So far in this column on SOA for Analysts, I have talked about the use and re-use of services as building blocks to put together new or better business applications. Now you are getting familiar with this concept, I need to peel away a layer of the SOA onion and expose you to a few tears by revealing this as a half-truth.
Services in the context of SOA are not building blocks, because building blocks tend to be very same-y. The bricklayers among you will agree that if you had to build a house using IT service objects it would be very tedious and difficult because they are not standard sizes and colours. In fact if you have two services the same size and shape, you have failed to understand what SOA is all about. Each service should be unique, although with a standardised interface so you join them together (from which came the shaky building analogy).
Many SOA teams go through a stage of having duplicate or very similar services due to a classic development problem that has been around since Ada Lovelace starting coding for Babbage's Difference Engine. This is that if more than one person (or a single forgetful person) is developing programmes/services/objects there is an increasing chance that the same problem will be solved in two identical or similar ways, leading to duplication of function, increased maintenance and all the problems that SOA was supposed to fix.
Of course, old lags like me knew that this would happen because the new generation of programmers (or SOA Architects, Web Wizards, or whatever they call themselves these days) never learnt the old tricks that we sweated blood to overcome, and, with the impetuousness of youth, believe that as the new Masters of the Universe (or at least the Linux-verse) they already know how to solve all known problems, although the nature vs nurture argument isn't proven on this point.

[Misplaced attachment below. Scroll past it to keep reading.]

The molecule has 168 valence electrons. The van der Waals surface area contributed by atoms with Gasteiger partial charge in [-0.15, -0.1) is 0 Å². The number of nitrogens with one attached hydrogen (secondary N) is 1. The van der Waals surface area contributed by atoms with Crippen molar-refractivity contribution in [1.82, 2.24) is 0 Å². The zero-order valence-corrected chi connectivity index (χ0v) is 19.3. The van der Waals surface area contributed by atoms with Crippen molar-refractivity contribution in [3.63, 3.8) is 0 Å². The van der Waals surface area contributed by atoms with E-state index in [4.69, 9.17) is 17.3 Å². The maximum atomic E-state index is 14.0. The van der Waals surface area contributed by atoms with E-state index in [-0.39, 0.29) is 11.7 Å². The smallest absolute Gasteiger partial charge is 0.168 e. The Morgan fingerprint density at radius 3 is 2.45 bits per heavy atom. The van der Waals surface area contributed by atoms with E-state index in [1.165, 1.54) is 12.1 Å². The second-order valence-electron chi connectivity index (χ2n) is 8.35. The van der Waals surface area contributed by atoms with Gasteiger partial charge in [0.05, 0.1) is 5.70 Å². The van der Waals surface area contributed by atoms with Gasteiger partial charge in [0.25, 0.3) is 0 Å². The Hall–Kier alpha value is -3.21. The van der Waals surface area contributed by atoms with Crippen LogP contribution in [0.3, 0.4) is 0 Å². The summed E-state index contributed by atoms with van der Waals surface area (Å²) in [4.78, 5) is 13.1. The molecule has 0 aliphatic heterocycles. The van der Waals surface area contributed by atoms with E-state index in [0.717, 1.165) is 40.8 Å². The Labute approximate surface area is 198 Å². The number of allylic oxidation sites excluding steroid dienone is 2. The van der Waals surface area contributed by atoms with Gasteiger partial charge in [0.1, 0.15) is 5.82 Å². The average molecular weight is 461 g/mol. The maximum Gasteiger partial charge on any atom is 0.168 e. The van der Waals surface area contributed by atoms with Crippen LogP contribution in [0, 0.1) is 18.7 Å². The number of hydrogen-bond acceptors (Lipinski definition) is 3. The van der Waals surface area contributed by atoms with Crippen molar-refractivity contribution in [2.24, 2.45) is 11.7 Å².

In the old days (think Apollo moon landings) we developed the concept of a programme library that catalogued the code we wrote, and had to be checked out and checked in again from the library to prevent duplication or corruption of the programmes. Hardly radical, but it worked. For the majority of the big programmes running the big companies on big mainframes, this is still the case. And jolly effective it is too.
However, in a nod to changing times, we have renamed and jazzed up this concept into what is grandly called a 'Service Registry and Repository'. Or a library for those who remember when books didn't have an e- in front of them and were made of yellowing paper held together with sticky tape.
Although it can be a single utility, the terms 'Registry' and 'Repository' accurately describe the functions of the new library. The Registry acts as a pointer to the correct version or instance of a service to be invoked at run-time (another layer of the SOA onion is the difficulty in managing complex environments, where the same service is used by multiple processes, making maintenance and patching of these services a logistical nightmare). The Service Repository provides the more traditional library function, and provides a rich set of tags and identifiers to track what services are available, what function they provide, and where they are currently being used (although Mr. Moot might point to the Registry providing this ability).
So we now have recreated the governance over our development that we had forty years ago. There's progress for you!
BTW, IBM's version of this is called the 'WebSphere Service Registry and Repository' (WSRR - and pronounced Wizzer... although it has improved since its first release to Wizzer 2.0).
Author: John Moe is Principal Consultant at J Moe Associates, and writes and presents widely on SOA and BPM. With over 25 years experience delivering application development and business transformation programmes, John has made most of the mistakes you will ever make and is keen to pass on this knowledge to help you avoid them yourself. In return he just expects undying gratitude and free drinks wherever he goes.